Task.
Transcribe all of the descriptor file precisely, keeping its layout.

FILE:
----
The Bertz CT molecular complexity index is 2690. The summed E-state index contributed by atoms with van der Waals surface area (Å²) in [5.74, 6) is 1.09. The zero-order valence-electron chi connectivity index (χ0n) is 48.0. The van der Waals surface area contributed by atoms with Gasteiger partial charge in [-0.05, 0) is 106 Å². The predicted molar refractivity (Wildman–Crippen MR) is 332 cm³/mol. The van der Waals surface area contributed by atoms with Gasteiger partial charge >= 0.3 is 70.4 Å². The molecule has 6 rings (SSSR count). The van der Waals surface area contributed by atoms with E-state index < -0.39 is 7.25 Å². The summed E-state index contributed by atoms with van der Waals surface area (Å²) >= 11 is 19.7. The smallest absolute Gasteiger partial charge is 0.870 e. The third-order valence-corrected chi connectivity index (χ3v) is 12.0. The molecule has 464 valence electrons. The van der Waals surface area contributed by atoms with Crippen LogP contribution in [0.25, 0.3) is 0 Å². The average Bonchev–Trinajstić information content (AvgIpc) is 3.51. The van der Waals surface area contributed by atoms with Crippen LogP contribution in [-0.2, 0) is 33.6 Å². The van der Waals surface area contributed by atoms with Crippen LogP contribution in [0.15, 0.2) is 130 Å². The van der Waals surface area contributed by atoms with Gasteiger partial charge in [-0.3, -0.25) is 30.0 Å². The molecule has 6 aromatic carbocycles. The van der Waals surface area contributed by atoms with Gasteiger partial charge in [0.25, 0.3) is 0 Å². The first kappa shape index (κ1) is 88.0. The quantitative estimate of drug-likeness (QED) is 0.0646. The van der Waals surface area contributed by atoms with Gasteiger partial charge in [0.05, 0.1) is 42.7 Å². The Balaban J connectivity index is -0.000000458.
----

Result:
The Bertz CT molecular complexity index is 2690. The summed E-state index contributed by atoms with van der Waals surface area (Å²) in [5.74, 6) is 1.09. The zero-order valence-electron chi connectivity index (χ0n) is 48.0. The van der Waals surface area contributed by atoms with Gasteiger partial charge in [-0.05, 0) is 106 Å². The predicted molar refractivity (Wildman–Crippen MR) is 332 cm³/mol. The van der Waals surface area contributed by atoms with Gasteiger partial charge >= 0.3 is 70.4 Å². The molecule has 6 rings (SSSR count). The van der Waals surface area contributed by atoms with E-state index < -0.39 is 7.25 Å². The summed E-state index contributed by atoms with van der Waals surface area (Å²) >= 11 is 19.7. The smallest absolute Gasteiger partial charge is 0.870 e. The third-order valence-corrected chi connectivity index (χ3v) is 12.0. The molecule has 464 valence electrons. The van der Waals surface area contributed by atoms with Crippen LogP contribution in [0.25, 0.3) is 0 Å². The average Bonchev–Trinajstić information content (AvgIpc) is 3.51. The van der Waals surface area contributed by atoms with Crippen LogP contribution in [-0.2, 0) is 33.6 Å². The van der Waals surface area contributed by atoms with Crippen LogP contribution in [0.15, 0.2) is 130 Å². The van der Waals surface area contributed by atoms with Gasteiger partial charge in [-0.3, -0.25) is 30.0 Å². The molecule has 6 aromatic carbocycles. The van der Waals surface area contributed by atoms with Gasteiger partial charge in [0.25, 0.3) is 0 Å². The first kappa shape index (κ1) is 88.0. The quantitative estimate of drug-likeness (QED) is 0.0646. The van der Waals surface area contributed by atoms with Gasteiger partial charge in [0.05, 0.1) is 42.7 Å². The Balaban J connectivity index is -0.000000458.